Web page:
“My cash card’s been stolen, do you know anything about it?” my father asked.
I denied it of course. The reality of it was that I knew his PIN number, but I had been given it in good faith so I could withdraw cash for him.
It was September 1990, and my Dad had just spent some 4 weeks away in Germany and the US. He came home and was surprised to see his bank statement was short of some £5,000. He’d phoned the bank, who had told him £250 had been withdrawn each and every day whilst he was away and so he put a halt on his card. I was the only one that knew his PIN number so I was the obvious culprit, but I knew that I hadn’t taken it so all I had to do was prove it. Up stepped a nasty young woman DC from Reading Police Station, who contacted me and asked me to ‘pop’ into the station for a chat. I was expecting the call, so off I toddled.
Upon arrival I was immediately arrested for theft, and interviewed for what seemed like forever. I was told I must have taken it. I knew the PIN number, no one else did, and so to “be a man and confess.” I was asked to provide personal details to everything that I did over that duration, provide names of witnesses that would back me up, and provide bank statements. I gave my best mate’s name, a delightful guy by the name of Wilf, and also another friend of mine Louise. Imagine my surprise when I returned a few weeks later to the copper from hell, to find the statements not only didn’t corroborate my statement, but implicated me to the fact I’d taken the money. I’d got holidays, TV, a computer, a microwave and loads of other things. I was shocked. My father had in the meantime helped me move, and so he knew I didn’t have all of this stuff. Both Wilf and Louise had said I’d had the money, and I could smell a rat. Now Wilf had always been a kleptomaniac, I knew that. He’d stolen from other friend’s houses in the past. He’d even stolen from his own house, taking a silver cutlery set that had been given to his parents as a wedding present. More staggeringly he’d also taken his father’s redundancy cheque and had gone on a shopping spree. It was a case of not seeing the wood for the trees, and when I realised it must have been him I realised that all I had to do was prove it.
I got another friend, Alex, to back me up, and this time I got the true statement of how skint I was for the duration. After much too-ing and fro-ing of court dates, we finally ended up in Oxford Crown Court in December 1991. For three days I sat in the courtroom, listening to statements from different people. First of all the bank manager who’d received the phone call from my father asking about the money and putting a stop to the card. Then an afternoon was spent listening to bitchy detective about how she’d not done her job properly and not investigated why my best friends had turned against me. Finally Wilf and Louise came to the stand. They were bought up on the similarities in their statements, right down to the description of what the money had been spent on. Cross examination of Louise brought to light a relationship between the two that I didn’t even know about. My barrister questioned me again, this time with the aim of asking me in the style of the prosecution. He wanted to be sure I wouldn’t crack and admit all, reducing me almost to tears. Almost unable to speak, I told him I couldn’t confess simply because I hadn’t taken it. Whilst waiting outside, the copper asked my father why I hadn’t implicated Wilf sooner. My father told her the truth, I didn’t know.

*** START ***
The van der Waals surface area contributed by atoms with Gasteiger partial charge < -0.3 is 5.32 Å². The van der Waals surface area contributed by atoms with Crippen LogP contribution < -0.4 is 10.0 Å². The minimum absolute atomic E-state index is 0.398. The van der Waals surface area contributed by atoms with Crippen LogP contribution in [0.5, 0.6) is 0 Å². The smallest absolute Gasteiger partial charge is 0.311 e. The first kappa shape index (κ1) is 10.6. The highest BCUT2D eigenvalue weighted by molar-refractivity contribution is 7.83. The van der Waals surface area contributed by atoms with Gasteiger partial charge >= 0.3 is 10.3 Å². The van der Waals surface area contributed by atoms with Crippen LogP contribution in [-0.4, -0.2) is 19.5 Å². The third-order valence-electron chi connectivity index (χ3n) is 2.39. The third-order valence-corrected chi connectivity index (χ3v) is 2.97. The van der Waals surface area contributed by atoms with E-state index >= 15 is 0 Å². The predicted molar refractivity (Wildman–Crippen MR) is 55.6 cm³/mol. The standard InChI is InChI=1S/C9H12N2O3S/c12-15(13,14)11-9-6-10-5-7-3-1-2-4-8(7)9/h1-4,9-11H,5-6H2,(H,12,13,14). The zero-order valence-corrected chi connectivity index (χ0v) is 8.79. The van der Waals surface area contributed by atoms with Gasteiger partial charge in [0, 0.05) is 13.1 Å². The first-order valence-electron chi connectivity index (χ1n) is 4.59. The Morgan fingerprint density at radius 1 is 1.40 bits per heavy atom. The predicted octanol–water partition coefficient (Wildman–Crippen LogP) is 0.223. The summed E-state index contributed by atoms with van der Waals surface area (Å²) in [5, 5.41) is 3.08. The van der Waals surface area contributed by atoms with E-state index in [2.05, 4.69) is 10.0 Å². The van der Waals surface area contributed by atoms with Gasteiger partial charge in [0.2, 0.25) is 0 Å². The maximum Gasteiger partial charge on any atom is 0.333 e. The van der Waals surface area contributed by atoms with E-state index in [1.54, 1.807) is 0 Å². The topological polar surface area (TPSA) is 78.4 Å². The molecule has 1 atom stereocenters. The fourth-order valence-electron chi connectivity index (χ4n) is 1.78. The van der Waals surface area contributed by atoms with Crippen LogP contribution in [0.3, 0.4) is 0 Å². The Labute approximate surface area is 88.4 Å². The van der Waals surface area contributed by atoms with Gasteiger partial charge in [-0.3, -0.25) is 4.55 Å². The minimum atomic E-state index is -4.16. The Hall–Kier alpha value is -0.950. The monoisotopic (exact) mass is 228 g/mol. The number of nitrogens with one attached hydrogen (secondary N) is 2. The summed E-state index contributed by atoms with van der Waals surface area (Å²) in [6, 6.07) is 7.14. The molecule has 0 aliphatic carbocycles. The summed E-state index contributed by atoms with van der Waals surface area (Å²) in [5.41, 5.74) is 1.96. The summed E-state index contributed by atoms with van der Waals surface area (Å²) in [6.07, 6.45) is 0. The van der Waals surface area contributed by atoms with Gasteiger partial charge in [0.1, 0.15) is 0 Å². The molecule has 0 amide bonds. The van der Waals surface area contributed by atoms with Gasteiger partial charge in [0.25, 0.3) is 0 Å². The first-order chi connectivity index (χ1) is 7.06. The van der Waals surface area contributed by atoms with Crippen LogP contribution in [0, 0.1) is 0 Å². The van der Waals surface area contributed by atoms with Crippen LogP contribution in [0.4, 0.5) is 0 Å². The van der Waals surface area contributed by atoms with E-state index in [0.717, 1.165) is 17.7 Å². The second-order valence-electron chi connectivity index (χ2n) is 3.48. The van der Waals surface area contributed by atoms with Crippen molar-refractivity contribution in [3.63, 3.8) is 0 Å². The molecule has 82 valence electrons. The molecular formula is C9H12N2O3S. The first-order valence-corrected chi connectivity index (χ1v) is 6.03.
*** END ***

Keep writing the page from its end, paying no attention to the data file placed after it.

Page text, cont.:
Finally my Barrister told the court that he didn’t think it was necessary for me to take the stand. It was obvious I wasn’t the one that had taken the card, and it was more then unfair to put me through a cross examination when I’d already suffered enough, not only from the police but also from my father who had distanced himself from me in case I had taken it. He pleaded with the jury to understand that I was an emotional wreck, and that I should be exonerated of the crime. Finally, conclusions made, we adjourned for lunch and for the jury to make their verdict. I remember ordering a hard jacket potato from the court canteen, and had had 2 mouthfuls, when my barrister appeared to let us know a verdict had been made.
I was in pieces when we entered the court. The judge asked the foreman of the jury to give his verdict, to which he replied “not guilty.” I don’t know who let out the bigger sigh, me or my father. As we left we phoned my father’s girlfriend. As he was on the phone the jury appeared in the lift, and I’ll never forget one of them smiling at me as they left.
The truth finally came out. My father had got a new cash point card and had taken his old one out of his wallet and left it on the kitchen surface by his back door. During a visit by me and Wilf, Wilf had seen the card and taken it. He had come to learn the PIN number by being with me on more then one occasion when I was taking money out for my father.
To this day, through the emotional hell that I was subjected to, I still don’t want to know other people’s personal details. In the event of something happening, I can say honestly I don’t know their PIN number or whatever. I don’t care how much they might trust me; I don’t want to lose another friendship with that again.
Can you blame me?
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